The Heat

Directed by Paul Feig
Starring Sandra Bullock and Melissa McCarthy
In UK Cinemas from July 31st, 2013

By Jenny Donoghue

If you loved the film Bridesmaids, you’re in for a treat this summer with The Heat. The classic buddy cop genre gets a hilarious new twist with a cast of kick-ass women. Parks and Recreation’s Katie Dippold makes her feature length film writing debut with a laugh-a-second script, delivered with perfect timing and charming chemistry by The Heat’s stars Melissa McCarthy and Sandra Bullock. The comedic all-star cast is rounded out with appearances from Michael Rapaport, Marlon Wayans, Tony Hale, Bill Burr, McCarthy’s real-life husband Ben Falcone, Saturday Night Live’s Jane Curtain and Taran Killam, and Upright Citizen’s Brigade Theatre’s Jamie Denbo, Jessica Chaffin and Chris Gethard.

Director Paul Feig is at the helm of The Heat after his success delivering Bridesmaids. Chatting at the film’s London premiere, Feig revealed his choice of female-led comedies is deliberate and he hopes to see others in the industry follow suit, dubbing the duo of McCarthy and Bullock as “Rush Hour times ten”.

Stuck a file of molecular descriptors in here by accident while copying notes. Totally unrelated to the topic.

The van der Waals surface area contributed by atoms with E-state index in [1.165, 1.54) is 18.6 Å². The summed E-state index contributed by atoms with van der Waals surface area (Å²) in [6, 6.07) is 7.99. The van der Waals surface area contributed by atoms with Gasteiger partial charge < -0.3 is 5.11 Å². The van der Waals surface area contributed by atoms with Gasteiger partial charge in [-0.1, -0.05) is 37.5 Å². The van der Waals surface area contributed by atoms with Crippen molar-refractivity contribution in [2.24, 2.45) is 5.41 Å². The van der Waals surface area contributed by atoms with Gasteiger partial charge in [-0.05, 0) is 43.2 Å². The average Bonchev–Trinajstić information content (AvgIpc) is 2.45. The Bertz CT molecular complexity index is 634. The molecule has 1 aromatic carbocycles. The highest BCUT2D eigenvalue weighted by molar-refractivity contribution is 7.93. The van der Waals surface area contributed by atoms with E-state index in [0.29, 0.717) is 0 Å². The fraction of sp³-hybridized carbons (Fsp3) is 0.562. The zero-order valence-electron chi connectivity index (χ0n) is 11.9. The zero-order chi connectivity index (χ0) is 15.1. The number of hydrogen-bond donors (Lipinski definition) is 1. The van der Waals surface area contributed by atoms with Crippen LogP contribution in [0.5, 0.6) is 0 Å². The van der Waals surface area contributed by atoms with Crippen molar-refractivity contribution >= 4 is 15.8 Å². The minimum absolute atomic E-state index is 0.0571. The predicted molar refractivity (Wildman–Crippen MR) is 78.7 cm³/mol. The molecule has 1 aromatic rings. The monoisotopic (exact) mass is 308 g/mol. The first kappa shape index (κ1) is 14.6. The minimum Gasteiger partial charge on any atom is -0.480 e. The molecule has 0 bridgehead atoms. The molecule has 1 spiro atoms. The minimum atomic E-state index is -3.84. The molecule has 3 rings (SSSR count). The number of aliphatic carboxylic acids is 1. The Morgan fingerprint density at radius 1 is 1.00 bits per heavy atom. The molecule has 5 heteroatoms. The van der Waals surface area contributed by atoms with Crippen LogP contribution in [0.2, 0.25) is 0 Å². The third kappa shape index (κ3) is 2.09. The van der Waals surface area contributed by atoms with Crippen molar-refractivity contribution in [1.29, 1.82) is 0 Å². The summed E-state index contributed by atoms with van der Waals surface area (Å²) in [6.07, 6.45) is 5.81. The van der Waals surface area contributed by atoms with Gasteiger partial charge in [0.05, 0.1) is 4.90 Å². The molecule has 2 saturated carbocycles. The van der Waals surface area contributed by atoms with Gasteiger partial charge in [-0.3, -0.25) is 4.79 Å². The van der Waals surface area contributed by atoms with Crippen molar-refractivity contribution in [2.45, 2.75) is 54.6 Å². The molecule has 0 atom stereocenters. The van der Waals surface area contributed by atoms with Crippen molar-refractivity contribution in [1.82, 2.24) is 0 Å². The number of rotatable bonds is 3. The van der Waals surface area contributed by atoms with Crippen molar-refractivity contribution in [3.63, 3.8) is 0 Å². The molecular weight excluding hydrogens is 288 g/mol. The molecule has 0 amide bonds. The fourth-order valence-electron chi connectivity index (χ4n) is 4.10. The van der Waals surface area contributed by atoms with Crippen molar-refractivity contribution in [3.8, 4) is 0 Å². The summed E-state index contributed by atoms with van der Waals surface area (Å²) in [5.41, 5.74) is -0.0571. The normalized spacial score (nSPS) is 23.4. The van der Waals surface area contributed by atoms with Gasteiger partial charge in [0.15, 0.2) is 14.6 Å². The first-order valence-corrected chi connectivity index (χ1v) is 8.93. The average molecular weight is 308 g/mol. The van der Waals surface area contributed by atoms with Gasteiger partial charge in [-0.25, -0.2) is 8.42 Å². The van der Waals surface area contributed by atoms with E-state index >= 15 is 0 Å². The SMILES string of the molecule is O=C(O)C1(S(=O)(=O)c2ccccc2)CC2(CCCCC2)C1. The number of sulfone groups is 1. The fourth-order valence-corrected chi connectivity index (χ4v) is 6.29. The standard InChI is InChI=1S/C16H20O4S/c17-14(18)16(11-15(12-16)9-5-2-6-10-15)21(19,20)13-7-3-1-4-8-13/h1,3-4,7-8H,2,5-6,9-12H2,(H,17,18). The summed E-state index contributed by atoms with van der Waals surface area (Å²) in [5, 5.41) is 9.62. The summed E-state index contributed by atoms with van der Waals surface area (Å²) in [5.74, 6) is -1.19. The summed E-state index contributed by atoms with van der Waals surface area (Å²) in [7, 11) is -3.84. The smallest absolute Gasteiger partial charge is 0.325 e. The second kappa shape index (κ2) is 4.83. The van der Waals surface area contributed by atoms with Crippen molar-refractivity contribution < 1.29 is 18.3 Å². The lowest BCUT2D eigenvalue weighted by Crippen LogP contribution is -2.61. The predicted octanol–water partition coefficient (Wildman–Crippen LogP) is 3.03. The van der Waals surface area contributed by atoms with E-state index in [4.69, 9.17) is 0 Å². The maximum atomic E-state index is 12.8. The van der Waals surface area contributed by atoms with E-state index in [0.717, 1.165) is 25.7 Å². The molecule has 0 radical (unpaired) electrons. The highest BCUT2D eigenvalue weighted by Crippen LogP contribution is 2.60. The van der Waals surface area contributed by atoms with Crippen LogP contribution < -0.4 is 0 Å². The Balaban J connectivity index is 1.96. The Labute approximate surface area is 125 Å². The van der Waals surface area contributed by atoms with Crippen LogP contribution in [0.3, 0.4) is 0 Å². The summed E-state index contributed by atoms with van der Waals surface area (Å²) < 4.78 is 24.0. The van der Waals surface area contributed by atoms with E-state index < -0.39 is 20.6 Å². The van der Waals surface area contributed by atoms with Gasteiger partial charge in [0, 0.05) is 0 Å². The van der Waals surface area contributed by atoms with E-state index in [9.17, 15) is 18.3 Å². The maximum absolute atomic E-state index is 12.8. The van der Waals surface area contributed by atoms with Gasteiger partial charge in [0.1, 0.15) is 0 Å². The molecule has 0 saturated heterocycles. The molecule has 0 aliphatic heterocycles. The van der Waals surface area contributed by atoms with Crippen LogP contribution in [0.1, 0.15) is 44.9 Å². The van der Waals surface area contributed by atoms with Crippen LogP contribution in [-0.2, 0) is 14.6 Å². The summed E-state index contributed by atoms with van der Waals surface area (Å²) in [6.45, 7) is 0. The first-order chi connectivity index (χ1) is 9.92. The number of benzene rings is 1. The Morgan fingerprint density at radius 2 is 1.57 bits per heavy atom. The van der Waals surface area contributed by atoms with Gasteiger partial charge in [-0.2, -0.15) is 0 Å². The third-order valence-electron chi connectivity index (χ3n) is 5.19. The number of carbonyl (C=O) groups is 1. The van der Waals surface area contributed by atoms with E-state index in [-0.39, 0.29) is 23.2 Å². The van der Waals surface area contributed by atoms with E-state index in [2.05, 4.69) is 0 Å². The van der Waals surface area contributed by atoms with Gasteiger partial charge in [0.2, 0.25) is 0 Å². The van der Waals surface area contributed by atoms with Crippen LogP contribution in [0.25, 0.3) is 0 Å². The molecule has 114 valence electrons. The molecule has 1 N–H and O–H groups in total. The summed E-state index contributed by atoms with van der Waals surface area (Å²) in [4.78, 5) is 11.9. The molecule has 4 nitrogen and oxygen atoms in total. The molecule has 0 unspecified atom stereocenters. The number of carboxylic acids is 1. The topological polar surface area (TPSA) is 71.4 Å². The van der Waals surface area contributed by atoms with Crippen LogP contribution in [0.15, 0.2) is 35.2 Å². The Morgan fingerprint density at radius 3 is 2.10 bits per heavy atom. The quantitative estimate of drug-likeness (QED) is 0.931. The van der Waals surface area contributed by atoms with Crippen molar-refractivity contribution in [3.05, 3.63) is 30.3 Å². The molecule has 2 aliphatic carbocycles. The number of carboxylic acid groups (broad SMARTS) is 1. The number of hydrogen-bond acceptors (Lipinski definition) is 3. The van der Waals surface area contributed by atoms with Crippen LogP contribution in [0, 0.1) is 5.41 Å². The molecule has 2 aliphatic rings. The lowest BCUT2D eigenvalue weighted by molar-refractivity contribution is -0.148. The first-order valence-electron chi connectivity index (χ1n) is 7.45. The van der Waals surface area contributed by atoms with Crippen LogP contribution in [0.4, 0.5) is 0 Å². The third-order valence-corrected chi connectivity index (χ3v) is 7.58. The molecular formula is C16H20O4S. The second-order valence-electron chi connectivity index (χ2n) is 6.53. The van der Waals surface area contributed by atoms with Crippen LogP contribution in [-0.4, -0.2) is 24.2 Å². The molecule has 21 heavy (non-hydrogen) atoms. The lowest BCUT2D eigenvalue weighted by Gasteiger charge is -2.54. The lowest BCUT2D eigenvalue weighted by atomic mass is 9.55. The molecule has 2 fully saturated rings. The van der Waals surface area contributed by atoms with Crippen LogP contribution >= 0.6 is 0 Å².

“I love funny women. I felt like for so long I wasn’t seeing funny women in movies being able to show off everything they can do and I just really wanted to right that wrong. Hollywood’s still not caught up. There should be many more movies like this and there should be many more funny women who are big stars. So I’m just trying to chip away at the stone as much as I can. But I want other people to join in and help me. I want other people in Hollywood to do the same thing.”

Director Paul Feig introducing the London premiere with star Sandra Bullock.

Feig, who began as an actor-turned-writer himself with the cult-hit US television series Freaks and Geeks, is enjoying the transition from directing for television (Freaks and Geeks, The US Office, Arrested Development) to film.

“I really like movies because it’s a little more of a challenge to be able to tell a story effectively in like an hour and a half, two hours. So I find it the most fun. And on a TV show you’re working for other producers, I have a little more control as a movie director.”

Feig’s television work is frequently praised for its poignant behavioural comedy. I asked him about the process of bringing his compelling realistic style to the broad buddy cop genre for The Heat.

“As long as you have the actors treating it very honestly and not making fun of the characters, really loving the characters, then you can do it and you can play around. They inhabit the characters so realistically that then I can just throw surprises at them and it feels very natural and real.”